Starbucks. Mid-day. Frappacino Happy Hour. I’m beaming because not only are fraps half-off, but I have a gift card. **Fist pump**
I order my frap and brownie and peep around the corner to scan the area for an empty table. I spot one by the window, but there’s a plate there and it’s dirty. I could easily ask an employee to clean it off, but I decide not to. I take a seat at table directly across from the order counter.
A white man, bald, wearing a graphic tee and funky eyeglasses approaches me. He looks to be in his late 30s or early 40s. “Oh my, I thought I put my deodorant today,” he says. “I know I’m fresh and smellin’ good.” He sniffs his underarms to inspect.
I’m lost as hell.
“You just looked on past me,” he says with a familiar Memphis southern drawl.”I saw you eyeing that table over there. I guess you didn’t wanna sit next to me.” He smiles a million dollar smile.
Ohhhh, I get it! He’s flirting with me. I smile right back and give a fake chuckle. “Oh nooo! I didn’t even see you. I just decided to sit here. Won’t be here long anyway.”
He starts going on about how “fit” I look, and some kind if way he tells me that he keeps in shape by dancing.
“What kind of dancing?” I inquire.
“R&B.” Stop. Who says they dance “R&B”?
I look down to see his pants sagging slightly, and back up to see that both of his ears are pierced. I give him a side-eye, but let him go on. It’s obvious he wants me to know more.
I egg him on. “Really? Where do you go dancing?”
“Aww, I go to the Rumba Room, The Republic, but most of the time, I’m at Classic Hitz.”
Two of those clubs cater to Latino, white and sometimes mixed crowds. Once a week, but they may sponsor “Black Folks Night”, but Classic Hitz? It’s nothing but African Americans day in, day out.
Now I get it.
“You know, you’re so beautiful. I love Black women. I just can’t find a black woman who’s totally comfortable with being with a white man, ya know.”
I forget that I’m supposed to be enjoying my triple chocolate brownie. He continues.I think he thinks I’m the woman who will take the plunge with him. He’s sadly mistaken.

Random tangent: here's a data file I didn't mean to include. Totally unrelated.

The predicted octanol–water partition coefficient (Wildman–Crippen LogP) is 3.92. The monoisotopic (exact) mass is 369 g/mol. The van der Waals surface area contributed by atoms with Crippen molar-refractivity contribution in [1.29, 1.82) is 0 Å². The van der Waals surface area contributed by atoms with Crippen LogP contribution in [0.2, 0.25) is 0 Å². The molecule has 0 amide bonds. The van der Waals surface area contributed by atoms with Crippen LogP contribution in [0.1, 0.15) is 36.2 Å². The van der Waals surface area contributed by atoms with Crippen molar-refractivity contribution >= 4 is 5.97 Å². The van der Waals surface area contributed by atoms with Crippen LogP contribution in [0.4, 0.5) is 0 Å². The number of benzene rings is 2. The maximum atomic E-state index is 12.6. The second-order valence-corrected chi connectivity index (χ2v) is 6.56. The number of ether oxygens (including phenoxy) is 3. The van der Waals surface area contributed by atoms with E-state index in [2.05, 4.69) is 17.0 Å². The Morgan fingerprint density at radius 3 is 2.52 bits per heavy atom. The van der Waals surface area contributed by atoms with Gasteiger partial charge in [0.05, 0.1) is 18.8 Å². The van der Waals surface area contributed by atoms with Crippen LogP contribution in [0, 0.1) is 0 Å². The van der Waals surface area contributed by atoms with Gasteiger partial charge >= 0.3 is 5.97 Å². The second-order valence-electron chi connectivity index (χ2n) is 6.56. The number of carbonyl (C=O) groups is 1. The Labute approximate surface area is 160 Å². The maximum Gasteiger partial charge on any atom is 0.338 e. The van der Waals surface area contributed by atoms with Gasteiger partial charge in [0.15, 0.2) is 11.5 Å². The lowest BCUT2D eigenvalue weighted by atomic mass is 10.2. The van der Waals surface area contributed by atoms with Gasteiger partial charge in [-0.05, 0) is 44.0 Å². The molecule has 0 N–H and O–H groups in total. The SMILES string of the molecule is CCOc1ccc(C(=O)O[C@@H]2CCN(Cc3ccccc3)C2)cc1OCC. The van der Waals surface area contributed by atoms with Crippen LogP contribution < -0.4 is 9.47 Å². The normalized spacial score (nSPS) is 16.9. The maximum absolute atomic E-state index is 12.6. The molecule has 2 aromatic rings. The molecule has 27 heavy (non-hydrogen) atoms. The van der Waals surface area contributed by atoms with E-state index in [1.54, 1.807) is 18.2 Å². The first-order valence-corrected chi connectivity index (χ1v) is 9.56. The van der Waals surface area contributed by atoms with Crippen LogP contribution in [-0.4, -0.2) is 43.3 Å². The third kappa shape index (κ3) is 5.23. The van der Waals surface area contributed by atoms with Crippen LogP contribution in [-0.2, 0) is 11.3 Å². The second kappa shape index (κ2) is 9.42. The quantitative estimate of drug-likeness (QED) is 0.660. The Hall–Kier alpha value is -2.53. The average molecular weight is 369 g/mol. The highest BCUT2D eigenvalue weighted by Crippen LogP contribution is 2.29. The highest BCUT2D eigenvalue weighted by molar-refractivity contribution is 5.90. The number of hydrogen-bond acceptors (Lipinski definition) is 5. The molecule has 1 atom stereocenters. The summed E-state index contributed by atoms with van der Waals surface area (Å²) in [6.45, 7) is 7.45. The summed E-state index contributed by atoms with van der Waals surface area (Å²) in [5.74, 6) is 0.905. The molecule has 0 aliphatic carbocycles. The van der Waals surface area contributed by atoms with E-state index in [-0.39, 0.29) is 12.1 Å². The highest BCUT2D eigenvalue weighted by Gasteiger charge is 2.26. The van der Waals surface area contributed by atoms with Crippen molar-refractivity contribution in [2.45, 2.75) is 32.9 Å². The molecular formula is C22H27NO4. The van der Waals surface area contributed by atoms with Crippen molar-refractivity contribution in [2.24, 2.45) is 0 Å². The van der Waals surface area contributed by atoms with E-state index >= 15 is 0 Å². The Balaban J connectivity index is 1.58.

“I just don’t understand. I’m a good man.” He leans in closer as if he’s about to tell me a secret and whispers, “These black men done fucked it up for everybody else. They don’t know the good thing they got in ya’ll.”
Even though I agree with his last statement, I sigh on the inside and wonder if I should say something in defense of Black men, seeing as how he is an “outsider.” It’s not worth my time though.
“I hear them talk about how hard it is to find a good man.” Dude seems to be frustrated at this point. “Shit, if it was me, I’d be on it!”
Though he has some valid points, I become extremely annoyed and my face says so. He extends another invitation to sit with him.
“Well, I hope you find who you’re looking for,” I say. “She’s out there.”
He walks back to his chair and stares at me until I finish my brownie.
So what’s wrong with this scenario? For the past six months or so, popular culture and the news media have been obsessed with Black women. Our literal worth, our education, but mostly how single, successful women can’t get a “good, black man.” Just last month, ABC aired Nightine Face-Off: Why Can’t Successful Black Women Find a Man?, a townhall meeting discussing the divide between black men and women for millions of viewers to see. This is a follow-up to the first story aired in December 2009. I’ve been asking myself why they are so interested in us suddenly, but there have to be black women pitching these ideas and producing these segments to get them on air. Note: ABC’s first segment was produced by Linsey Davis and Hana Karar.
What that white guy in Starbucks said to me stung. Why and how does he know what we women are going through? It felt like when a friend or non-family member chimes in on trash-talking session about an aunt or cousin. That’s a no-no. I can talk about my family, but you, sir,cannot! Why are always the ones to put our “business” out in the street?
But conversely, isn’t an open, candid discussion healthy? How can find solutions to these “problems” if we don’t talk about them? Often, issues are never resolved because we keep them locked away. Or should we be selective in who discuss our issues in front of? Is it family business, being dissected only the State of the Black Union and other minority-sponsored events or is it okay to discuss with the mainstream?
One thing these segments have done for sure is driven us crazier and made us more paranoid about our relationship status and future. Contrary to popular belief there’s more than five good Black men around. So, in the words of Public Enemy, “Don’t believe the hype!” There are so many layers to the miscommunication in Black relationships and the so-called “man shortage,” ABC can’t begin to chip the surface. Or is it a start?
What do you think?